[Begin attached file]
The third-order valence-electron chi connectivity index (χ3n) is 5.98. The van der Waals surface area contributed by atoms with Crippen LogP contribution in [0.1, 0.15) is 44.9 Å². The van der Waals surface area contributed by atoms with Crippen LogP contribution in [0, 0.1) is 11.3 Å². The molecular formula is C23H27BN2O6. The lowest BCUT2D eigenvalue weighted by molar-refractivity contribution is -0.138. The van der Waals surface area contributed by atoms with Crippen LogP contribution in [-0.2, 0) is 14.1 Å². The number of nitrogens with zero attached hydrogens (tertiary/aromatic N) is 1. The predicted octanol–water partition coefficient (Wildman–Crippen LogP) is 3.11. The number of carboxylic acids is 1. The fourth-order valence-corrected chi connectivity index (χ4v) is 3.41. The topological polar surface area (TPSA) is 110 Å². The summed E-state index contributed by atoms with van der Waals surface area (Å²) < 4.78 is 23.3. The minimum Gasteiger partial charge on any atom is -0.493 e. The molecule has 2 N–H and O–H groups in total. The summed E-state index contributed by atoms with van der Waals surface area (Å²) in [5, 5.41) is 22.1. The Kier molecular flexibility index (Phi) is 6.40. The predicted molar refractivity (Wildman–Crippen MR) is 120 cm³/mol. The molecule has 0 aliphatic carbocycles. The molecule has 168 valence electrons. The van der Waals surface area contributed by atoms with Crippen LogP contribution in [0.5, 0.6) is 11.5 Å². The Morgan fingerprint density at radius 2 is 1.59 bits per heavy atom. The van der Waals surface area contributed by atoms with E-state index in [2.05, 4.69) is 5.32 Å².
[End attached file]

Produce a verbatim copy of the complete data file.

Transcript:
The third-order valence-electron chi connectivity index (χ3n) is 5.98. The van der Waals surface area contributed by atoms with Crippen LogP contribution in [0.1, 0.15) is 44.9 Å². The van der Waals surface area contributed by atoms with Crippen LogP contribution in [0, 0.1) is 11.3 Å². The molecular formula is C23H27BN2O6. The lowest BCUT2D eigenvalue weighted by molar-refractivity contribution is -0.138. The van der Waals surface area contributed by atoms with Crippen LogP contribution in [-0.2, 0) is 14.1 Å². The number of nitrogens with zero attached hydrogens (tertiary/aromatic N) is 1. The predicted octanol–water partition coefficient (Wildman–Crippen LogP) is 3.11. The number of carboxylic acids is 1. The fourth-order valence-corrected chi connectivity index (χ4v) is 3.41. The topological polar surface area (TPSA) is 110 Å². The summed E-state index contributed by atoms with van der Waals surface area (Å²) < 4.78 is 23.3. The minimum Gasteiger partial charge on any atom is -0.493 e. The molecule has 2 N–H and O–H groups in total. The summed E-state index contributed by atoms with van der Waals surface area (Å²) in [5, 5.41) is 22.1. The Kier molecular flexibility index (Phi) is 6.40. The predicted molar refractivity (Wildman–Crippen MR) is 120 cm³/mol. The molecule has 0 aliphatic carbocycles. The molecule has 168 valence electrons. The van der Waals surface area contributed by atoms with Crippen LogP contribution in [0.5, 0.6) is 11.5 Å². The Morgan fingerprint density at radius 2 is 1.59 bits per heavy atom. The van der Waals surface area contributed by atoms with E-state index in [2.05, 4.69) is 5.32 Å².